Sunday, September 28, 2014
26th Sunday in Ordinary Time
San Lorenzo Ruiz
1st Reading: Ezekiel 18:25-28
2nd Reading: Philippians 2:1-11
Gospel: Matthew 21:28-32
Jesus went on to say to the chief priests and the elders of the people, “What do you think of this? A man had two sons. He went to the first and said to him: ‘Son, today go and work in my vineyard.’ And the son answered: ‘I don’t want to.’ But later he thought better of it and went. Then the father went to the second and gave him the same command. This son replied: ‘I will go, sir,’ but he did not go.
“Which of the two did what the father wanted?” They answered, “The first.” And Jesus said to them, “Truly, I say to you: the publicans and the prostitutes are ahead of you on the way to the kingdom of heaven. For John came to show you the way of goodness but you did not believe him, yet the publicans and the prostitutes did. You were witnesses of this, but you neither repented nor believed him.”
(Daily Gospel in the Assimilated Life Experience)
Today’s Liturgy of the Word deepens the meaning of the parable of the hired workers (Mt. 20:1-16) where a master paid all laborers equal salaries regardless of the number of hours of service rendered. God’s mercy is dynamic, and is not tied to one’s past performance. This finds support in today’s first reading from Ezekiel 18:25-28. It says that if a righteous man shifts to a sinful life and dies, he is doomed, whereas an evil person, who turns away from his sinful life and dies, will live forever. It sounds unfair but that is how God’s generosity operates (Matthew 20:15). God’s ways are not man’s ways (Isaiah 55:8).
The past is not prejudicial to a repentant person. In the parable of the two brothers the disobedient one who later shaped up won the Gospel’s commendation. God evaluates men not the way men evaluate their own kind. The past cannot tie the generous and merciful hands of God. God is results oriented. Like fig trees he is happy enough to find fruits in us on the day of his visitation (Matthew 21:18-22).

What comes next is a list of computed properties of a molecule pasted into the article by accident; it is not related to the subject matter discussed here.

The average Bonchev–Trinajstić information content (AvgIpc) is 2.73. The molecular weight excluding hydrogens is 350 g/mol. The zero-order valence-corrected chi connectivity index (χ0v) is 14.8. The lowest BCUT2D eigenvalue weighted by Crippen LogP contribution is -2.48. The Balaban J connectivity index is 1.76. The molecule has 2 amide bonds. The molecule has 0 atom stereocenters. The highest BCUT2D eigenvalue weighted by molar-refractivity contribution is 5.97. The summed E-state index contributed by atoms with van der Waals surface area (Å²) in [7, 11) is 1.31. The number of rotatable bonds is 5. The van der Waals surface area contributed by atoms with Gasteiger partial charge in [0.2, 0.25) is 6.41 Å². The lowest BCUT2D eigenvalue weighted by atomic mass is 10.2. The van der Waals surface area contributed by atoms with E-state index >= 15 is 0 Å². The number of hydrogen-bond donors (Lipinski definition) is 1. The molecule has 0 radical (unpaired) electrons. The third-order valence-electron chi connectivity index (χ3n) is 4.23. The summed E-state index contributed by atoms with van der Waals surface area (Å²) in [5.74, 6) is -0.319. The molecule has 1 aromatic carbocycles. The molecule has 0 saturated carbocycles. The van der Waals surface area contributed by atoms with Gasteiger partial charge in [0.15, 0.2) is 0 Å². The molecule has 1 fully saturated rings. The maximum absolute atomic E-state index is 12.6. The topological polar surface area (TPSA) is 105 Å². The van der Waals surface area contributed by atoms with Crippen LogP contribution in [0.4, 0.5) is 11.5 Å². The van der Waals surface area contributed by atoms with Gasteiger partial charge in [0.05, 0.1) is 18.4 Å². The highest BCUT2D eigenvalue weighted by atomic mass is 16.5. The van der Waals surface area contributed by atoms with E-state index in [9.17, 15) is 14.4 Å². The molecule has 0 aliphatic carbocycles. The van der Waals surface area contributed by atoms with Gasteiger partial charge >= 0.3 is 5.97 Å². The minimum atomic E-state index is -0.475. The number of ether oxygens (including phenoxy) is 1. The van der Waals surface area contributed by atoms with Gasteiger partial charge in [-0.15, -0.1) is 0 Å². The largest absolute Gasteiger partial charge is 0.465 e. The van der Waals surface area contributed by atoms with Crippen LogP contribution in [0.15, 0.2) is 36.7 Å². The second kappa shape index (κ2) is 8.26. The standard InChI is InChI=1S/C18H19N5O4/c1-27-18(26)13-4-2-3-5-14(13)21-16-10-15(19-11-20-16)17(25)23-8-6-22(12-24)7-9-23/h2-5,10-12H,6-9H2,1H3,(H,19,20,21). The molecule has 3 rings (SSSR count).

People can make this wrong conclusion: If God looks at the ending, conversion can wait till after a generous indulgence in the perquisites that the devil offers. Wrong. Postponing conversion is a dangerous strategy. In the first place we do not know how much time we have. Our life is seventy or eighty for those who are strong (Psalm 90:10). Eighty years pass so quickly, and this verse is not even to be literally understood, for many in fact have died at a tender age.
Even if we still have enough time, we are not computers that can be reformatted anytime in order to delete past inputs. Man is by nature resistant to change. Our past will always have remanent effects on the present. Like eyes accustomed to darkness which must be slowly introduced to the light, a bad person cannot just barge into the halls of morality without traumatizing his system. The trauma can break him down and defeat the very purpose for which the transition from evil to good is made.
If we must move from evil to good the time to make the transition is now. God can wait but time cannot. When the waiting is over, make sure faith is already there. (Luke 18:8). – Rev. Fr. Dan Domingo P. delos Angeles, Jr., DM. Email: firstname.lastname@example.org. Website: www.frdan.org.
PRAYER FOR THE DAY: God our Father, grant us the grace of repentance so that without delay we may return to you with a firm resolve to do your will through Christ our Lord Amen.
SAINT OF THE DAY: San Lorenzo Ruiz, the first Filipino saint. He was born in the Chinese district of Manila. He was married and had three children. In 1636, while serving as a clerk at Binondo Church, he was falsely accused of murdering a Spaniard. He fled with some missionaries bound for Japan. When the ship reached Okinawa they were arrested. The martyrs were made to swallow pails of water while some soldiers trampled on their belly. They were hanged upside-down inside holes full of filth. Before his martyrdom, Lorenzo said, If I had a thousand lives, I would give all of them to Him.